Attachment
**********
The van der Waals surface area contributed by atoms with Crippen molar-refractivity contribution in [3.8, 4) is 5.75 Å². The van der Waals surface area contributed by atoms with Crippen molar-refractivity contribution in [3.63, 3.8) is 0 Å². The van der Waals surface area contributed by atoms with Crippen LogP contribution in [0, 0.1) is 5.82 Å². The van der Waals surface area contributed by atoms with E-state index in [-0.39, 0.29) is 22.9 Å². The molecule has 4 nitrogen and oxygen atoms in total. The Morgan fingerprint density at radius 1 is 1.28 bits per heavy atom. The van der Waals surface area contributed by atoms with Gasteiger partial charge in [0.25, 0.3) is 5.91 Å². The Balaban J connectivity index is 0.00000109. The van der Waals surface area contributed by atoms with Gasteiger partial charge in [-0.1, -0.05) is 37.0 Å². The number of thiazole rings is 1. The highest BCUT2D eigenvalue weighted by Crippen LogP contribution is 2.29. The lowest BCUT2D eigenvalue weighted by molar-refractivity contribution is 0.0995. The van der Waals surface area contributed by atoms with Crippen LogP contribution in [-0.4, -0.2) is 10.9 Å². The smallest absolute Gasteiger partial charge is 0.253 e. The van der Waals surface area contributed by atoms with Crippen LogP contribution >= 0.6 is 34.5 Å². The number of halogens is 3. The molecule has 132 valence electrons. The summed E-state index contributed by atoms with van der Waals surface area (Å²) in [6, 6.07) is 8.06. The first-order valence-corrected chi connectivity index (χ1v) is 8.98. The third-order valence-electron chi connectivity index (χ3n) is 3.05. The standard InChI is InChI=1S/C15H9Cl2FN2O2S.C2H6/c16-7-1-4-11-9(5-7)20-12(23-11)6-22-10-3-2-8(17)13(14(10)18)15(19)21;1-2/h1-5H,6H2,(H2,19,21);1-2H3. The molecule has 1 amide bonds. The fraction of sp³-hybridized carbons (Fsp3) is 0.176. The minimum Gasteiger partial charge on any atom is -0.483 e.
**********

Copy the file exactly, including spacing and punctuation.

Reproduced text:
The van der Waals surface area contributed by atoms with Crippen molar-refractivity contribution in [3.8, 4) is 5.75 Å². The van der Waals surface area contributed by atoms with Crippen molar-refractivity contribution in [3.63, 3.8) is 0 Å². The van der Waals surface area contributed by atoms with Crippen LogP contribution in [0, 0.1) is 5.82 Å². The van der Waals surface area contributed by atoms with E-state index in [-0.39, 0.29) is 22.9 Å². The molecule has 4 nitrogen and oxygen atoms in total. The Morgan fingerprint density at radius 1 is 1.28 bits per heavy atom. The van der Waals surface area contributed by atoms with Gasteiger partial charge in [0.25, 0.3) is 5.91 Å². The Balaban J connectivity index is 0.00000109. The van der Waals surface area contributed by atoms with Gasteiger partial charge in [-0.1, -0.05) is 37.0 Å². The number of thiazole rings is 1. The highest BCUT2D eigenvalue weighted by Crippen LogP contribution is 2.29. The lowest BCUT2D eigenvalue weighted by molar-refractivity contribution is 0.0995. The van der Waals surface area contributed by atoms with Crippen LogP contribution in [-0.4, -0.2) is 10.9 Å². The smallest absolute Gasteiger partial charge is 0.253 e. The van der Waals surface area contributed by atoms with Crippen LogP contribution >= 0.6 is 34.5 Å². The number of halogens is 3. The molecule has 132 valence electrons. The summed E-state index contributed by atoms with van der Waals surface area (Å²) in [6, 6.07) is 8.06. The first-order valence-corrected chi connectivity index (χ1v) is 8.98. The third-order valence-electron chi connectivity index (χ3n) is 3.05. The standard InChI is InChI=1S/C15H9Cl2FN2O2S.C2H6/c16-7-1-4-11-9(5-7)20-12(23-11)6-22-10-3-2-8(17)13(14(10)18)15(19)21;1-2/h1-5H,6H2,(H2,19,21);1-2H3. The molecule has 1 amide bonds. The fraction of sp³-hybridized carbons (Fsp3) is 0.176. The minimum Gasteiger partial charge on any atom is -0.483 e.